Scott Benesiinaabandan is a University of Winnipeg graduate and an emerging Anishinabe artist based in Montreal. His piece in the current Insurgence/Resurgence exhibit at the Winnipeg Art Gallery is one of my favorites.
Zip Ties and The Three Little Pigs
This Looks Familiar
To live a creative life we must lose our fear of being wrong. – Joseph Chilton Pearce
That’s something I need to keep telling myself. It’s something we need to keep telling each other. It is especially something we need to keep telling our children. So often we hamper creativity or put a stop to it all together because we expect too much of ourselves and too much of others. We need to remember……….You don’t have to be a professional photographer to love taking pictures.You don’t have to be an art critic or art history student to enjoy art and learn as much as you can about it.
You don’t have to be a trained musician to have a good time singing or playing an instrument.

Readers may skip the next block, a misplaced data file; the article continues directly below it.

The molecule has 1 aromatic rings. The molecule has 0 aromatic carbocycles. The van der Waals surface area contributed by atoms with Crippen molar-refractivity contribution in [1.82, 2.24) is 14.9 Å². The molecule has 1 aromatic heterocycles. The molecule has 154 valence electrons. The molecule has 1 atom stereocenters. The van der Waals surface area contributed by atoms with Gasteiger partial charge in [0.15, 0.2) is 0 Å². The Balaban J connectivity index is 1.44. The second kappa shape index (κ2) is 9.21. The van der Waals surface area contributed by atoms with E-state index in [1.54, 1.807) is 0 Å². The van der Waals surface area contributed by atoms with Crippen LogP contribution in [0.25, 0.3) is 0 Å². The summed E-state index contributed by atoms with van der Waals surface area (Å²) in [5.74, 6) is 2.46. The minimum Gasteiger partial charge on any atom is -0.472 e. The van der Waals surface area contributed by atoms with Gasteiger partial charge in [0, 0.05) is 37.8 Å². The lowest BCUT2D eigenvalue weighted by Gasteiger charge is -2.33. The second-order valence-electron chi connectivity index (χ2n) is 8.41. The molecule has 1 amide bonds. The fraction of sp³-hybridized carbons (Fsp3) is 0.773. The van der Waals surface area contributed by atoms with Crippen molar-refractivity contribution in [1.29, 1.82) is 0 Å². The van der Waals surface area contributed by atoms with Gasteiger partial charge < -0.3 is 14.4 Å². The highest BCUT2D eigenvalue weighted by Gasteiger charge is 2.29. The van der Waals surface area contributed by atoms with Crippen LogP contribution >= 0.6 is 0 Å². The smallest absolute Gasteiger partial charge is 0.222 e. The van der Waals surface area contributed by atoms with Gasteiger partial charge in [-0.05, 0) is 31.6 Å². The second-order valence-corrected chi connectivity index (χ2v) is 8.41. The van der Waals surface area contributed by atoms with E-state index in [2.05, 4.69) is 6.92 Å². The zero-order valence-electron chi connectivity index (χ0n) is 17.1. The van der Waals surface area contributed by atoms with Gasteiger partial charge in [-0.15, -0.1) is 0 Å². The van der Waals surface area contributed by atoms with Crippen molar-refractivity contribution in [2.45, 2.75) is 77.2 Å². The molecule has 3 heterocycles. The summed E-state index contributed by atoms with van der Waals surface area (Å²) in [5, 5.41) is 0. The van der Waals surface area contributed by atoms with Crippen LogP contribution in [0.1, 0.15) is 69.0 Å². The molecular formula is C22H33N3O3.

You don’t have to be an art school graduate to have lots of fun creating artwork.
You don’t need extensive theatre experience to act in a play and have a great time with your fellow actors and audience. You needn’t have attended journalism school to write a book or a story or a blog post that others can enjoy reading.
You don’t have to be a top chef to make some really creative dishes.
In her book Big Magic Elisabeth Gilbert lists twenty five fears people have about being more creative. Everything from a fear of being ridiculed, undisciplined, untrained, or embarrassed. And I would add…….. a fear of being wrong.
It’s a hard fear to overcome and I struggle with it mightily. But we need to get over it!
When Did You Stop Drawing?
Dave Driedger Nature Photographer
Siloam Mission At the Winnipeg Art Gallery
I attended the Arts Junktion fundraiser last Friday night. We are annual patrons of the event. In case you don’t know Arts Junktion does wonderful work by redistributing reusable stuff to community artists. Businesses donate materials to Arts Junktion that might otherwise be headed for landfills and the ArtsJunktion volunteers organize the materials and make them available free of charge to teachers, early childhood educators, crafters, community organizations and the general public. Arts Junktion also hosts workshops led by artists to educate people on how to use the materials available for various art projects. It’s a win/win experience for everyone involved.